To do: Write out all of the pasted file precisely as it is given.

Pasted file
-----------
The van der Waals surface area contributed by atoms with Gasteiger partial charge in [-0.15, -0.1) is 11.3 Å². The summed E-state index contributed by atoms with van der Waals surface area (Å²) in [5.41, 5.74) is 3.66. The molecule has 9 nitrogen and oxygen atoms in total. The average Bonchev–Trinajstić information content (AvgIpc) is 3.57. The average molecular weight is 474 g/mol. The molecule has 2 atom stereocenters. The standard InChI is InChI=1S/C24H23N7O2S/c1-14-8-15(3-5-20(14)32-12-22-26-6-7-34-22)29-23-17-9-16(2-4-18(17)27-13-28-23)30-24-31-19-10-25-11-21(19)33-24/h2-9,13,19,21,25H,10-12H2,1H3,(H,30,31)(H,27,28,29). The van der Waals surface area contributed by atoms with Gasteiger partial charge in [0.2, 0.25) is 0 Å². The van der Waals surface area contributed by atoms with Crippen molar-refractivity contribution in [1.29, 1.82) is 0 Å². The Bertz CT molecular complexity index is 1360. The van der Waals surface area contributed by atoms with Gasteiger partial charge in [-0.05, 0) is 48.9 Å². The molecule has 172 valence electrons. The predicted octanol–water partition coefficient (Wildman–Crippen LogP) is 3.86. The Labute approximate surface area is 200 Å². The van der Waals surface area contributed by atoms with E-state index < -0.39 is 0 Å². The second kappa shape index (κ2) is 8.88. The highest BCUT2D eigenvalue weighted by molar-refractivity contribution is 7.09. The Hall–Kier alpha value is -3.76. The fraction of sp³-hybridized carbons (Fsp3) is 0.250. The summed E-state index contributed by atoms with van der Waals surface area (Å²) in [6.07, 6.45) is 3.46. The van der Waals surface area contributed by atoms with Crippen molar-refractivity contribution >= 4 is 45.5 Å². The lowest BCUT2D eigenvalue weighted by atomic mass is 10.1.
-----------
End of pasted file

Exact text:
The van der Waals surface area contributed by atoms with Gasteiger partial charge in [-0.15, -0.1) is 11.3 Å². The summed E-state index contributed by atoms with van der Waals surface area (Å²) in [5.41, 5.74) is 3.66. The molecule has 9 nitrogen and oxygen atoms in total. The average Bonchev–Trinajstić information content (AvgIpc) is 3.57. The average molecular weight is 474 g/mol. The molecule has 2 atom stereocenters. The standard InChI is InChI=1S/C24H23N7O2S/c1-14-8-15(3-5-20(14)32-12-22-26-6-7-34-22)29-23-17-9-16(2-4-18(17)27-13-28-23)30-24-31-19-10-25-11-21(19)33-24/h2-9,13,19,21,25H,10-12H2,1H3,(H,30,31)(H,27,28,29). The van der Waals surface area contributed by atoms with Gasteiger partial charge in [0.2, 0.25) is 0 Å². The van der Waals surface area contributed by atoms with Crippen molar-refractivity contribution in [1.29, 1.82) is 0 Å². The Bertz CT molecular complexity index is 1360. The van der Waals surface area contributed by atoms with Gasteiger partial charge in [-0.05, 0) is 48.9 Å². The molecule has 172 valence electrons. The predicted octanol–water partition coefficient (Wildman–Crippen LogP) is 3.86. The Labute approximate surface area is 200 Å². The van der Waals surface area contributed by atoms with E-state index < -0.39 is 0 Å². The second kappa shape index (κ2) is 8.88. The highest BCUT2D eigenvalue weighted by molar-refractivity contribution is 7.09. The Hall–Kier alpha value is -3.76. The fraction of sp³-hybridized carbons (Fsp3) is 0.250. The summed E-state index contributed by atoms with van der Waals surface area (Å²) in [6.07, 6.45) is 3.46. The van der Waals surface area contributed by atoms with Crippen molar-refractivity contribution >= 4 is 45.5 Å². The lowest BCUT2D eigenvalue weighted by atomic mass is 10.1.